Permanent Collection Highlights

The Last Amateur: The Life of William J. Stillman

by Stephen L. Dyson (Author)

Hardcover: 392 pages
Publisher: Excelsior Editions (August 12, 2014)

The authoritative biography of a nineteenth-century polymath.

This fascinating biography tells the story of William J. Stillman (1828–1901), a nineteenth-century polymath. Born and raised in Schenectady, New York, Stillman attended Union College and began his career as a Hudson River School painter after an apprenticeship with Frederic Edwin Church. In the 1850s, he was editor of The Crayon, the most important journal of art criticism in antebellum America. Later, after a stint as an explorer-promoter of the Adirondacks, he became the American consul in Rome during the Civil War. When his diplomatic career brought him to Crete, he developed an interest in archaeology and later produced photographs of the Acropolis, for which he is best known today. In yet another career switch, Stillman became a journalist, serving as a correspondent for The Times of London in Rome and the Balkans. In 1871, he married his second wife, Marie Spartali, a Pre-Raphaelite painter, and continued to write about history and art until his death. One of the later products of the American Enlightenment, he lived a life that intersected with many strands of American and European culture. Stillman can indeed be called “the last amateur.”

Price - $29.95

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Into the Frame: The Four Loves of Ford Madox Brown

By Angela Thirlwell (Author)

Hardcover: 328 pages
Publisher: Random House UK (February 1, 2010)

Remarkably, there has been only one biography of Ford Madox Brown in the past century and none at all of the four women in his life, his two wives, Elisabeth Bromley and Emma Hill, and his secret passions, the artist Marie Spartali and the author Mathilde Blind. All four were remarkable women, from very different backgrounds, striving for self–expression in an age that sought to suppress them. Their lives—full of passion, sexual longing, tragedy, and determination—take us from the English countryside and the artist’s studio, to a Europe in turmoil and revolution. These are not silent muses hidden in the shadow of the “Master.” They step out of the shadows and into the picture, speaking with voices we can hear and understand. Romantic and illuminating, richly illustrated throughout, Into the Frame is a rare opportunity to explore a fascinating area of Victorian bohemianism, based on new research and written with verve and sympathy.

Price - $39.95

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The Pre-Raphaelites: From Rossetti to Ruskin

by Various (Author), Dinah Roe (Editor, Introduction)

Paperback: 464 pages
Publisher: Penguin Classics

The Pre-Raphaelite Movement began in 1848, and experienced its heyday in the 1860s and 1870s. Influenced by the then little-known Keats and Blake, as well as Wordsworth, Shelley and Coleridge, Pre-Raphaelite poetry “etherialized sensation” (in the words of Antony Harrison), and popularized the notion ofl’art pour l’art—art for art’s sake. Where Victorian realist novels explored the grit and grime of the Industrial Revolution, Pre-Raphaelite poems concentrated on more abstract themes of romantic love, artistic inspiration and sexuality. Later they attracted Aesthetes and Decadents like Oscar Wilde, Aubrey Beardsley and Ernest Dowson, not to mention Gerard Manley Hopkins and W.B. Yeats.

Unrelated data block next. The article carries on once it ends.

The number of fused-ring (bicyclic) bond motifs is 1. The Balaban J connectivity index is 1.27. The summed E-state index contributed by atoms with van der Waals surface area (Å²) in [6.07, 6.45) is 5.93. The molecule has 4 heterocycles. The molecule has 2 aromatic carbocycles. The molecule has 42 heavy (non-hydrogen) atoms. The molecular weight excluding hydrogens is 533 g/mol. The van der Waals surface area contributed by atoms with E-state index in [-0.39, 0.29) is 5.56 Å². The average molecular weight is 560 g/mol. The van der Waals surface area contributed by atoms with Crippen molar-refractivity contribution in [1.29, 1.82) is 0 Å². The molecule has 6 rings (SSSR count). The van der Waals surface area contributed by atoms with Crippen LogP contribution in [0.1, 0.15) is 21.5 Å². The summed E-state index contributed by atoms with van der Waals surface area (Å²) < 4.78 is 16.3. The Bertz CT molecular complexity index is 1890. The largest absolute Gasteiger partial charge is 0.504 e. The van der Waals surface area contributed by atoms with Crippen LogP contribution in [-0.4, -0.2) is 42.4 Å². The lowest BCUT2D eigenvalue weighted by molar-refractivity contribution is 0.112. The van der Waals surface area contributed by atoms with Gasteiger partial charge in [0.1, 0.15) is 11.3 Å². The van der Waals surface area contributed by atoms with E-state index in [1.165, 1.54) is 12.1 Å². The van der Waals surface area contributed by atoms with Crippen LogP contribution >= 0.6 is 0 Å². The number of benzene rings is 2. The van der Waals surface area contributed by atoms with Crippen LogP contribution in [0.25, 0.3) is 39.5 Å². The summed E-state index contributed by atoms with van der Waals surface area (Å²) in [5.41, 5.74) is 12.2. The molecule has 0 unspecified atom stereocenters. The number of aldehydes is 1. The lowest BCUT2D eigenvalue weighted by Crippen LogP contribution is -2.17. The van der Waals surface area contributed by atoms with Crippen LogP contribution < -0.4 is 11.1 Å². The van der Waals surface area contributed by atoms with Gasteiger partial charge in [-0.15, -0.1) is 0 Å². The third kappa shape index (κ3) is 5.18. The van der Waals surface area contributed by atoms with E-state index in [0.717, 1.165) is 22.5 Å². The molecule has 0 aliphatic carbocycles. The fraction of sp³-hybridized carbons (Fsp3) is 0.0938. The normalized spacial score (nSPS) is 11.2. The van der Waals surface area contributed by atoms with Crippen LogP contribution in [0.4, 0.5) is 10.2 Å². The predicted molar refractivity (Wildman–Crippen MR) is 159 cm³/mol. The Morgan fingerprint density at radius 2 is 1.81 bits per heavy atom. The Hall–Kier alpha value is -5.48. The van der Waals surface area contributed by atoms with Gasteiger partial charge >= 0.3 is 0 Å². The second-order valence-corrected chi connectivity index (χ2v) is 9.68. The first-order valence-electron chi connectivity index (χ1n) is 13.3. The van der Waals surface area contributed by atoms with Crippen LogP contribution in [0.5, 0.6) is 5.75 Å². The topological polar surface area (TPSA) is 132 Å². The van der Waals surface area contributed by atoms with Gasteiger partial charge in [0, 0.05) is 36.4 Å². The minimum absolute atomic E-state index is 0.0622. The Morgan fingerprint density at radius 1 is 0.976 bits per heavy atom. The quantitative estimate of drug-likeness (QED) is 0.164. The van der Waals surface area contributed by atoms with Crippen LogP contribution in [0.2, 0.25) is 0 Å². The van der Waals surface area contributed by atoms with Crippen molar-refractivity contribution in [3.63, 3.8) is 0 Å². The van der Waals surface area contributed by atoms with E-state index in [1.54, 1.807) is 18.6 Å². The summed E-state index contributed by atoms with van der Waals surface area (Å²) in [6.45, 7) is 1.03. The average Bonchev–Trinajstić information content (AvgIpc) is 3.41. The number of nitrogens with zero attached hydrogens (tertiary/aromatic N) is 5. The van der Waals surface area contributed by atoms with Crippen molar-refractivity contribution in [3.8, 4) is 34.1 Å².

For more than seventy years, Penguin has been the leading publisher of classic literature in the English-speaking world. With more than 1,700 titles, Penguin Classics represents a global bookshelf of the best works throughout history and across genres and disciplines. Readers trust the series to provide authoritative texts enhanced by introductions and notes by distinguished scholars and contemporary authors, as well as up-to-date translations by award-winning translators.

Price - $18.00

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The Pre-Raphaelites: An Anthology of Poetry by Dante Gabriel Rosetti and Others

by Jerome H. Buckley

Paperback: 544 pages
Publisher: Chicago Review Press

This standard anthology presents major Pre-Raphaelite poets: Dante Rossetti, Christina Rossetti, William Morris, Swinburne and George Meredith. Minor Pre-Raphaelite poets: William Michael Rossetti, Thomas Woolner, Elizabeth Siddal Rossetti, William Allingham, Richard Watson Dixon, Arthur O’Shaughnessy, Philip Bourke Marston, Theodore WattsDunton. Polemic, Parody, and Criticism: John Ruskin, Robert Buchanan, Dante Rossetti, W.H. Mallock, Henry Duff Traill; W.S. Gilbert, Oscar Wilde, and Walter Pater.

Price - $22.95

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Pre-Raphaelite Vision: Truth to Nature

by Allen Staley and Christopher Newall

Published by Tate Publishing, December 1, 2004

Paperback: 256 pages with 160 color and 50 black-and-white illustrations.

This authoritative and lavishly illustrated book explores a key theme within Victorian art and highlights an aspect of Pre-Raphaelitism that is often overlooked. Published to accompany a major touring exhibition, Pre-Raphaelite Vision: Truth to Nature is the first new study of landscape in Pre-Raphaelite painting for many years.  It is an esential addition to the library of all those interested in Pre-Raphaelitism and the English landscape tradition.